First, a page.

Below is the scanned image. It is A3 scanned on an A4 scanner so the join is visible without further editing of the image. As my tutor commented later, there need to be more neutral colours to balance the saturated warmth.
Reflection on the Process
The process was thorough: over the two days, I spent well over 12 hours on preparing this drawing. I am satisfied with the outcome because it is the product of a sequence of problems which were satisfactorily solved along the way and my skills have developed as a result of this. I like the colour balance in both the A4 sketch and the final drawing and it is certainly warmer and sunnier than most of the work that I have produced so far. However, even when using brighter, warmer colours, I have noticed that I tend to retreat towards the bluer end of the spectrum.
The quality of reflected light has been captured more successfully in some places than in others, through the use of warmer, paler tones with higher values. Because I worked on this drawing over a period of two days and at a time when the lighting conditions were changing quite rapidly, I am aware that I have probably integrated differences in lighting into the one drawing.
The linear perspective is not bad but in a couple of places could be improved. The doorway seemed rather too wide when I was looking at the “finished” drawing. Therefore, I adjusted the line above the door, which appeared to be at a slightly different angle from that in the initial drawings and this has improved the perspective. However, I am still not sure that the door is quite big enough for the doorway as I have drawn it. Also, when I adjusted the line, this had an impact on the top left corner of the room. I also noticed that the angle there looked incorrect and I changed this, too. However, this had the effect of making slightly more of the lefthand wall visible than is visible in reality. Because the curtain is white, I could not find a satisfactory way of making an imperceptible adjustment, other than using gesso or gouache. I decided not to risk making a bigger mess and have left it alone, bar defining the corner a little more using a coloured pencil.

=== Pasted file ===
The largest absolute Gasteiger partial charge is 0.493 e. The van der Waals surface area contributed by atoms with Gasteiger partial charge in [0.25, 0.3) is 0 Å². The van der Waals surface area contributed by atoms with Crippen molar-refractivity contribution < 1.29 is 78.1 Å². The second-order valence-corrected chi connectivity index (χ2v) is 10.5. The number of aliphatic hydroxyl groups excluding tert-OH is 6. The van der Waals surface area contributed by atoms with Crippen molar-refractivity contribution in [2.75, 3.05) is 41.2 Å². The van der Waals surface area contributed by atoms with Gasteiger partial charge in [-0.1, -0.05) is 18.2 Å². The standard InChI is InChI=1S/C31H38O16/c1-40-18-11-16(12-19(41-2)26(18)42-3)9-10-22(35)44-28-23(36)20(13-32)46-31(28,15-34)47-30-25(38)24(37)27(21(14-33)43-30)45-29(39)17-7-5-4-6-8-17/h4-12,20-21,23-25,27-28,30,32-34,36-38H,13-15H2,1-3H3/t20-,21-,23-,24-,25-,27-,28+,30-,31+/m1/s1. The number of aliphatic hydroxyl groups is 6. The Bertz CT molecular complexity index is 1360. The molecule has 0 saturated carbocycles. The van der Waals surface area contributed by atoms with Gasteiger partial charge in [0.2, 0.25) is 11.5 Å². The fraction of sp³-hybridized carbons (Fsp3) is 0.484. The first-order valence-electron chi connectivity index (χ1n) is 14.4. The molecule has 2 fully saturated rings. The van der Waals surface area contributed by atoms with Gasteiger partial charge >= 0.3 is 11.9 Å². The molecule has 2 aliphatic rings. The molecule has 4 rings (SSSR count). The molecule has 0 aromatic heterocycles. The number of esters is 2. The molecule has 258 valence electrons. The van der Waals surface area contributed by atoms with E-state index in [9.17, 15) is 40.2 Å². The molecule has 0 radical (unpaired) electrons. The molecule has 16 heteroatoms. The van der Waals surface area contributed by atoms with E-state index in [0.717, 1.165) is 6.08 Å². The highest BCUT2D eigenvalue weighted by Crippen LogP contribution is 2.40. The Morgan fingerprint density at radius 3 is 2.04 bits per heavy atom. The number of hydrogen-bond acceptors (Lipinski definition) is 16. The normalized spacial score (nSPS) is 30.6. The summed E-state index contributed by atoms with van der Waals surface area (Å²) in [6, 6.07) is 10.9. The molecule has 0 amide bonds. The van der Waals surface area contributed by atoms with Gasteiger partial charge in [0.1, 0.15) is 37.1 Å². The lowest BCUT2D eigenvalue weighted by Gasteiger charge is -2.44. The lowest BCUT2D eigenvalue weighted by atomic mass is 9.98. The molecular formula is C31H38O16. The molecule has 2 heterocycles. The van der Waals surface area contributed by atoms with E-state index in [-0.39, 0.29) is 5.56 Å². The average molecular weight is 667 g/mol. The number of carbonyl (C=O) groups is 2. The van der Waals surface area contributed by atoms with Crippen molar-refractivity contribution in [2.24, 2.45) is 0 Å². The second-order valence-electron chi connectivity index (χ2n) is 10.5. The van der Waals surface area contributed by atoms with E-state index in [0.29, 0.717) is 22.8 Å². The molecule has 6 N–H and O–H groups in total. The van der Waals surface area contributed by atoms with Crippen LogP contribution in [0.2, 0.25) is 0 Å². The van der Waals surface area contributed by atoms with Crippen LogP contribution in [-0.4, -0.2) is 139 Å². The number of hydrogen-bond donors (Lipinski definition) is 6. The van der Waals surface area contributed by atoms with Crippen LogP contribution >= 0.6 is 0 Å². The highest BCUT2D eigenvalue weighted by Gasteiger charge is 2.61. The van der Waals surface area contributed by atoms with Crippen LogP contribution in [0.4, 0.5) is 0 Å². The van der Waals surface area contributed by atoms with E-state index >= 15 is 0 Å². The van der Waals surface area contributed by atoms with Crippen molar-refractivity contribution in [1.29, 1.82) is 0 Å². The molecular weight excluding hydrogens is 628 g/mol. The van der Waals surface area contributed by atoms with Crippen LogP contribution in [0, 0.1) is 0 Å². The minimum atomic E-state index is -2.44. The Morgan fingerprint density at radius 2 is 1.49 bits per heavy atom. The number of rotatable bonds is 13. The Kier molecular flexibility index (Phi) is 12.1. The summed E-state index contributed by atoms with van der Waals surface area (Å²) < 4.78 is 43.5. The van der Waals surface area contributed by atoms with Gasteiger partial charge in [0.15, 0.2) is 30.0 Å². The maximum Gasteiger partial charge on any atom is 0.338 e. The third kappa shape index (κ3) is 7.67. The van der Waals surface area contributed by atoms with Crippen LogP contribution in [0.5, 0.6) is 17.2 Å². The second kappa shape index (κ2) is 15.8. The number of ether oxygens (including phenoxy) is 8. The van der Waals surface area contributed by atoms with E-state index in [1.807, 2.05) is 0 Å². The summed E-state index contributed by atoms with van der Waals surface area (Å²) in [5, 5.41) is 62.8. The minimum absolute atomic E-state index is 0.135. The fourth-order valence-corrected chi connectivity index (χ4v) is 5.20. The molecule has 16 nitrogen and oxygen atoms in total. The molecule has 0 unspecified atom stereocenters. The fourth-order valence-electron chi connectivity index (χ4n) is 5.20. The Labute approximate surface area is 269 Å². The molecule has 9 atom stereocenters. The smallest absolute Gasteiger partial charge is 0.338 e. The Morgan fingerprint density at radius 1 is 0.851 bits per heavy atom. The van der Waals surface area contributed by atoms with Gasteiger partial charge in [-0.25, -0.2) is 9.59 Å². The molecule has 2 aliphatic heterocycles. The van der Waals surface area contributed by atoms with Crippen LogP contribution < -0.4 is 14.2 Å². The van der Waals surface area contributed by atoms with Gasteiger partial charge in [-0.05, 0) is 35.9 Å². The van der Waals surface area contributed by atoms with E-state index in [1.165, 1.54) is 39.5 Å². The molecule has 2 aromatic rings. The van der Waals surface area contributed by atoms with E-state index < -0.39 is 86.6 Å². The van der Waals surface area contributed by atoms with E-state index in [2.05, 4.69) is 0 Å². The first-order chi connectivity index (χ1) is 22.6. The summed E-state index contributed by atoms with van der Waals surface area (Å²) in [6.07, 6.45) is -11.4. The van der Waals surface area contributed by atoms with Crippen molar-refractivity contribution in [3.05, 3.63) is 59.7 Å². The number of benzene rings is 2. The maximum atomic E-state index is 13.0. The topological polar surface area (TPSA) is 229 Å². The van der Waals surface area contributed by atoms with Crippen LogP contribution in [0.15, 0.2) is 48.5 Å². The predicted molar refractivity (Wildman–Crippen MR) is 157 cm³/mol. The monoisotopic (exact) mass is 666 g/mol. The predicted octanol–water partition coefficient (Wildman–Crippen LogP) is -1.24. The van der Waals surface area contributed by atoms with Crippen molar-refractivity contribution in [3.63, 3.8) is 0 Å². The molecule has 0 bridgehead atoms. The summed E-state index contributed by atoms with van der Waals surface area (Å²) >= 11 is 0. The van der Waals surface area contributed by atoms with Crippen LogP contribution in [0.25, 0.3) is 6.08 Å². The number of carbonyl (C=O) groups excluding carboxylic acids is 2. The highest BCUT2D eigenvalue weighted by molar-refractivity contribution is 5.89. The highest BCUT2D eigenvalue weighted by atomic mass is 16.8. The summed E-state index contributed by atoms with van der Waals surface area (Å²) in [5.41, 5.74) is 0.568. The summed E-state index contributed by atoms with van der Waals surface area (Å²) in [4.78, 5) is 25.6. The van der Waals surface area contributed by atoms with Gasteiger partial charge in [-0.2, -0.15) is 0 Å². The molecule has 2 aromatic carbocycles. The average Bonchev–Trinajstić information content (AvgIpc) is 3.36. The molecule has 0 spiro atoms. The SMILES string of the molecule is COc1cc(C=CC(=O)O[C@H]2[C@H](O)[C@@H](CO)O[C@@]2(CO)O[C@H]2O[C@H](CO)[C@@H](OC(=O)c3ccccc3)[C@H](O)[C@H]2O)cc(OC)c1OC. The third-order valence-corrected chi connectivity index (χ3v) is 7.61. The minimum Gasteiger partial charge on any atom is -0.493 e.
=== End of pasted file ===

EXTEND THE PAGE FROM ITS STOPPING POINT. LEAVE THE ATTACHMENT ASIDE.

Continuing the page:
I have tried to include atmospheric perspective by making the foreground colours more intense, with a gradual change in values through the balcony towards the trees. I used masking fluid applied in tiny dots to the glass in the balcony to try to capture the specks of bright light as the sun reflected off its surface but these seem to have been too small and are not really visible.
Extra texture was added to the woollen rug in the foreground, which suggests the weave quite well. In one of the preparatory drawings, in which I drew and redrew the pot several times in pencil before applying oil pastel and crayons, a (to me) pleasing sgraffito effect was achieved. Had I used a smoother surface, I would have introduced this into the final drawing as well, as it represented the pot’s surface quite accurately, even though achieved unintentionally! I still need to work on extending my range of mark-making, which might have been easier on this surface had I applied the pastels more thickly. Had I done so, however, I would have lost some of the underlying light.